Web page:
Saturday, 2 August 2014

In pursuit of 10,000 steps

We have been wearing 'pedometer' wrist bands which encourage us to complete 10,000 steps a day for the good of our health - not as easy as it sounds!

Today we walked into the woods to try to reach our goal.  It was quiet and warm.  We saw some deer but too far away and hidden in the foliage to photograph well.  On our way back we saw this colourful fungus.

Back home we have had an unusual garden visitor.

We have a whole family of young downy woodpeckers visiting the feeders but this one is different.

Initially we thought that his adult colours had not developed but he is not changing so he is going to be a largely white downy woodpecker..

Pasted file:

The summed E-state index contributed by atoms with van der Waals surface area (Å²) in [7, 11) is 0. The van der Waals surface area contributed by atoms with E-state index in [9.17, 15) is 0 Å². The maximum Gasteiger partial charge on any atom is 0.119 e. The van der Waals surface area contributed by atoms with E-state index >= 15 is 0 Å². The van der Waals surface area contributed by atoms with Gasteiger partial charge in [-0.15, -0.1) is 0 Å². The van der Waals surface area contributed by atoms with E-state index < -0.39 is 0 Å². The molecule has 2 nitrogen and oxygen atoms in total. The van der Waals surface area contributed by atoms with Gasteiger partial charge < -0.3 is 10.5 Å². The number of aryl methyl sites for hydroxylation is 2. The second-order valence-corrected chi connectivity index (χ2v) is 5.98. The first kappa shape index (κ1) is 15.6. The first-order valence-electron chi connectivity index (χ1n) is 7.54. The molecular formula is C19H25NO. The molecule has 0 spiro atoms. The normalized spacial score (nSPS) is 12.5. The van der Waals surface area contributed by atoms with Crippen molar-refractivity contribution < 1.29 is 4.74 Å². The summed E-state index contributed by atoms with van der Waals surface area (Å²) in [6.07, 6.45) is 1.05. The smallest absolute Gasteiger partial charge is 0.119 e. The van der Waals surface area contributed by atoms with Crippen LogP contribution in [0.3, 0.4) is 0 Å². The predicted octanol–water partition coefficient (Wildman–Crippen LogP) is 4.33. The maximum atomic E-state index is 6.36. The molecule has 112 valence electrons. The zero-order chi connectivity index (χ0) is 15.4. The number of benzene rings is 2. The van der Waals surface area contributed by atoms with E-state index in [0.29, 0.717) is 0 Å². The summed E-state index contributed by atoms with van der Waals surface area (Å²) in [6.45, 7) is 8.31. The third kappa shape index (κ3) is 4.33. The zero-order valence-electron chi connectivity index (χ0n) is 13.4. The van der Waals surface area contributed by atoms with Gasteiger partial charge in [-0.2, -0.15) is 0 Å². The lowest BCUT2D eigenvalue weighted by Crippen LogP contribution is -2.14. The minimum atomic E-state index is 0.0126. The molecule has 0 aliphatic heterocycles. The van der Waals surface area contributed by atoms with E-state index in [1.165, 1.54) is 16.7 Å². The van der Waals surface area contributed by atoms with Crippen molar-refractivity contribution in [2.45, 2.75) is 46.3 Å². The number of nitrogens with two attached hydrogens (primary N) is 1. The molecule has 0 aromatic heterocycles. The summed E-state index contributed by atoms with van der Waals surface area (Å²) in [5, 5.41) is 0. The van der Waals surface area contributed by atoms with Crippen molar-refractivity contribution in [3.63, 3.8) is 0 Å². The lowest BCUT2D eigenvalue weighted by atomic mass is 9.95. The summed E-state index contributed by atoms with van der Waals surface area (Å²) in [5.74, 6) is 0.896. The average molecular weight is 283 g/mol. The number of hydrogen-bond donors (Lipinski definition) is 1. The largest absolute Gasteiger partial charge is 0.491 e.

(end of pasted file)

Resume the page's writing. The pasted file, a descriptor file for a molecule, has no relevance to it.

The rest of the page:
This evening we walked down to Reston for dinner.  Outside the restaurant was a peach tree.

We chose a 'tasting' starter - a series of tiny bites to share.

..and finished with tiny bites of different home-made ice-creams, before walking home again..  (Today's total 18,000 steps and counting..).

Friday, 1 August 2014

All for a Dollar

Today was a Bargain Loft day - the morning was spent trying to correctly price some very diverse 'art' works and this afternoon I was on cashier duty.  It was quiet at times and so I decided to conduct a short survey of what you could buy for just a dollar (plus a little sales tax) in the store...

The first item - above, was a generous bag of used postage stamps, mainly from Bolivia.

A tiny ceramic cat from the Isle of Arran and a promotional plastic duck;

A pair of soup bowls - either onion or mushroom;

A vintage souvenir dish from Jamaica;

A vintage Dr Seuss book..

A porcelain swan;

A new lace doily from Lichenstein - one of a selection.